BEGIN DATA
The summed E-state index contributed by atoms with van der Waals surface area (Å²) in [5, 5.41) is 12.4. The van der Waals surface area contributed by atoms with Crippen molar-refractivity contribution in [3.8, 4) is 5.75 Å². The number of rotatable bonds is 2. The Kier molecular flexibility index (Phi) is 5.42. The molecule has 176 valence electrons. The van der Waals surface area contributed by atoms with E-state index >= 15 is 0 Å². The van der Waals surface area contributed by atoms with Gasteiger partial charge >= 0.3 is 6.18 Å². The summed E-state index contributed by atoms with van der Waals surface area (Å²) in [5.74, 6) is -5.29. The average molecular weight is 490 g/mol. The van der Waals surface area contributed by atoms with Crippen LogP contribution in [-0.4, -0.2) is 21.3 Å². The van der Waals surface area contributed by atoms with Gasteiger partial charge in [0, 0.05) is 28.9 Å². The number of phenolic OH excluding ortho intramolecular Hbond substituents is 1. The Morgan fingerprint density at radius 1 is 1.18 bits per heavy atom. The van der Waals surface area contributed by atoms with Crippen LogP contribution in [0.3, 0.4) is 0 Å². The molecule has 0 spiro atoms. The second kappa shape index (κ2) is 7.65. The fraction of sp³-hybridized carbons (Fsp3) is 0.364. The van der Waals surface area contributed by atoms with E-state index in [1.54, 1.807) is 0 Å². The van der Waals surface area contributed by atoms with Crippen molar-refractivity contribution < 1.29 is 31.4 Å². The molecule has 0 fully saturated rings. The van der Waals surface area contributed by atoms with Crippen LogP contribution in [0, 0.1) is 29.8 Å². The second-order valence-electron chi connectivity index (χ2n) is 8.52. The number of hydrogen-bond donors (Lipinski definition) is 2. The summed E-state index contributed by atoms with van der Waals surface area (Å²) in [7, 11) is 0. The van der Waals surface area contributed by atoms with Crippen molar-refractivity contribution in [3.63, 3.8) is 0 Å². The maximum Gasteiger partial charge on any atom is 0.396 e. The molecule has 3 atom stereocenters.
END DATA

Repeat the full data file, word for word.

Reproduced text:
The summed E-state index contributed by atoms with van der Waals surface area (Å²) in [5, 5.41) is 12.4. The van der Waals surface area contributed by atoms with Crippen molar-refractivity contribution in [3.8, 4) is 5.75 Å². The number of rotatable bonds is 2. The Kier molecular flexibility index (Phi) is 5.42. The molecule has 176 valence electrons. The van der Waals surface area contributed by atoms with E-state index >= 15 is 0 Å². The van der Waals surface area contributed by atoms with Gasteiger partial charge >= 0.3 is 6.18 Å². The summed E-state index contributed by atoms with van der Waals surface area (Å²) in [5.74, 6) is -5.29. The average molecular weight is 490 g/mol. The van der Waals surface area contributed by atoms with Crippen LogP contribution in [-0.4, -0.2) is 21.3 Å². The van der Waals surface area contributed by atoms with Gasteiger partial charge in [0, 0.05) is 28.9 Å². The number of phenolic OH excluding ortho intramolecular Hbond substituents is 1. The Morgan fingerprint density at radius 1 is 1.18 bits per heavy atom. The van der Waals surface area contributed by atoms with Crippen LogP contribution in [0.3, 0.4) is 0 Å². The molecule has 0 spiro atoms. The second kappa shape index (κ2) is 7.65. The fraction of sp³-hybridized carbons (Fsp3) is 0.364. The van der Waals surface area contributed by atoms with E-state index in [1.54, 1.807) is 0 Å². The van der Waals surface area contributed by atoms with Crippen molar-refractivity contribution < 1.29 is 31.4 Å². The molecule has 0 fully saturated rings. The van der Waals surface area contributed by atoms with Crippen LogP contribution in [0, 0.1) is 29.8 Å². The second-order valence-electron chi connectivity index (χ2n) is 8.52. The number of hydrogen-bond donors (Lipinski definition) is 2. The summed E-state index contributed by atoms with van der Waals surface area (Å²) in [7, 11) is 0. The van der Waals surface area contributed by atoms with Crippen molar-refractivity contribution in [3.63, 3.8) is 0 Å². The maximum Gasteiger partial charge on any atom is 0.396 e. The molecule has 3 atom stereocenters.